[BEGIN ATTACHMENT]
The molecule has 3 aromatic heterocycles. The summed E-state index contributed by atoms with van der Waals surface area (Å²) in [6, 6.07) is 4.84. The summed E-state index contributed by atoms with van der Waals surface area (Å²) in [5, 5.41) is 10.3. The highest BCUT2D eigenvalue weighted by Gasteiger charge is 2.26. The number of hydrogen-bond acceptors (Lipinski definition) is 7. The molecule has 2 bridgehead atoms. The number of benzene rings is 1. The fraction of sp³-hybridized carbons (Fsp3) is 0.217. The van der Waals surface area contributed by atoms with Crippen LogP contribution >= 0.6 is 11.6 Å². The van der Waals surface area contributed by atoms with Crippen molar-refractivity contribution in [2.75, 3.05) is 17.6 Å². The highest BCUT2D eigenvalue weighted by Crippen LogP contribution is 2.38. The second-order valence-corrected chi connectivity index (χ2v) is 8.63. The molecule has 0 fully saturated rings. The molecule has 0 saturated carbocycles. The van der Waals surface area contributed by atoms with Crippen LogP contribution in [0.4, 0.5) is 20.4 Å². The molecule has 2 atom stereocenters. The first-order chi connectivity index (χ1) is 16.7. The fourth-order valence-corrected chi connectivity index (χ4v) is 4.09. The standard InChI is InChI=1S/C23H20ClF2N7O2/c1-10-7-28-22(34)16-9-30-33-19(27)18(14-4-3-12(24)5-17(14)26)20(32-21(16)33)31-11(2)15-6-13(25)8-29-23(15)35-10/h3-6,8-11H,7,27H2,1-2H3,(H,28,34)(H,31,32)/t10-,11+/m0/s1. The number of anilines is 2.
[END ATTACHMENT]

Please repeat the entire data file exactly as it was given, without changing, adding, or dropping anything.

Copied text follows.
The molecule has 3 aromatic heterocycles. The summed E-state index contributed by atoms with van der Waals surface area (Å²) in [6, 6.07) is 4.84. The summed E-state index contributed by atoms with van der Waals surface area (Å²) in [5, 5.41) is 10.3. The highest BCUT2D eigenvalue weighted by Gasteiger charge is 2.26. The number of hydrogen-bond acceptors (Lipinski definition) is 7. The molecule has 2 bridgehead atoms. The number of benzene rings is 1. The fraction of sp³-hybridized carbons (Fsp3) is 0.217. The van der Waals surface area contributed by atoms with Crippen LogP contribution >= 0.6 is 11.6 Å². The van der Waals surface area contributed by atoms with Crippen molar-refractivity contribution in [2.75, 3.05) is 17.6 Å². The highest BCUT2D eigenvalue weighted by Crippen LogP contribution is 2.38. The second-order valence-corrected chi connectivity index (χ2v) is 8.63. The molecule has 0 fully saturated rings. The molecule has 0 saturated carbocycles. The van der Waals surface area contributed by atoms with Crippen LogP contribution in [0.4, 0.5) is 20.4 Å². The molecule has 2 atom stereocenters. The first-order chi connectivity index (χ1) is 16.7. The fourth-order valence-corrected chi connectivity index (χ4v) is 4.09. The standard InChI is InChI=1S/C23H20ClF2N7O2/c1-10-7-28-22(34)16-9-30-33-19(27)18(14-4-3-12(24)5-17(14)26)20(32-21(16)33)31-11(2)15-6-13(25)8-29-23(15)35-10/h3-6,8-11H,7,27H2,1-2H3,(H,28,34)(H,31,32)/t10-,11+/m0/s1. The number of anilines is 2.